We invest years of our lives figuring out what we actually enjoy doing; dedicating countless hours to hone our skills and learn the ins and outs of our craft from our teachers in an effort to inch closer to mastery. But when we feel that we’ve gotten there… what’s next? Well, why not keep that teaching cycle going!

Whether you’re still mapping out what brings you joy or you’ve been embracing it for a while now, the funny little farm we’re heading to gives us a peek at the impact that introducing others to what we love—and seeking out teachers who have that passion—can have on our journeys!

“Our idea is: let’s give people the opportunity to try something. You learn the most from failing, but if you aren’t encouraged to try, then you won’t.” —Kris Holstrom, owner of Tomten Farm

Most of us aren’t born into the world knowing exactly what we want to do, we need a little help figuring it out.

We spend a large chunk of our lives peering under rocks and exploring new paths to get closer and closer to finding what we really enjoy. Year after year we discover new skills and interests, learning from teacher after teacher until eventually finding a connection between them and (hopefully) settle comfortably in the niche that suits us best.

But what do we do once we’ve found the work that feels like our calling? Well, our mission changes.

Take a look at what Kris Holstrom is doing at Tomten Farm in Telluride, Colorado. For over 20 years, she’s welcomed 100+ interns to her small farm to help them take their dreams for a test drive. The benefits don’t just stop with the interns, though. As you’ll soon see in this beautiful film from The Perennial Plate, Kris’s own love for her work seems to have grown right along with them.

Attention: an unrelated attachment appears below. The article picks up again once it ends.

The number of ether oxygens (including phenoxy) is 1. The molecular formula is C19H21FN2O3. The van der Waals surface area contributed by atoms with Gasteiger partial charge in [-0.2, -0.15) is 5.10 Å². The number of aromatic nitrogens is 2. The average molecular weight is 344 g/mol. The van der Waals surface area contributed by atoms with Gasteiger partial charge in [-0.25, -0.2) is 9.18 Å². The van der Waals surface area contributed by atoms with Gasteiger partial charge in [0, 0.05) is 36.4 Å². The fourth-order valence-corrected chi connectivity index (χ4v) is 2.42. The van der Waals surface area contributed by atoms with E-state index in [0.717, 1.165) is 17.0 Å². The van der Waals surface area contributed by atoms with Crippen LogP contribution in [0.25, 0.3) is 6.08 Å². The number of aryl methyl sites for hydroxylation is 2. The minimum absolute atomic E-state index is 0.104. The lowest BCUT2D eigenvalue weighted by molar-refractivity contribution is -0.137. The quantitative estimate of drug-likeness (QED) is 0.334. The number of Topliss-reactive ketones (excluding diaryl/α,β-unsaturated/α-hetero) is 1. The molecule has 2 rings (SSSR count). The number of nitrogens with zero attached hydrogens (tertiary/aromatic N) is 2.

To find more beautiful films from The Perennial Plate, please head over to their Vimeo channel or website!

The Teaching Cycle

Two of the greatest silver linings in life are that we will always keep learning and that we will always have something new to teach one another.

As we keep moving down our individual paths, taking in experiences, we rack up enough information and wisdom to become an unofficial expert.

Now, if you’re lucky enough to no longer be scrambling to put pieces together and find what you love in life, you can return the favor of all of your teachers by sharing your passion with others.

Opening the doors of your studio, workshop, offices, or farm and showing people what you’re doing in there can help clear out a new path in someone else’s story!

Maybe you’ll spark a new interest in somebody else or maybe you’ll provide the experience where they figure out what they definitely don’t want to do. Either way, you’re helping someone else find the clarity they wouldn’t have discovered without you.

Being taught by someone who loves what they’re doing is a powerful experience. And it’s one way each of us can be #HelpfulNow in the midst of whatever we’re facing!

If you’d like to meet some other awesome teachers, check out these stories:

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The Life Changing Work of a Master Craftsman

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Kimberly Bryant: Black Girls Code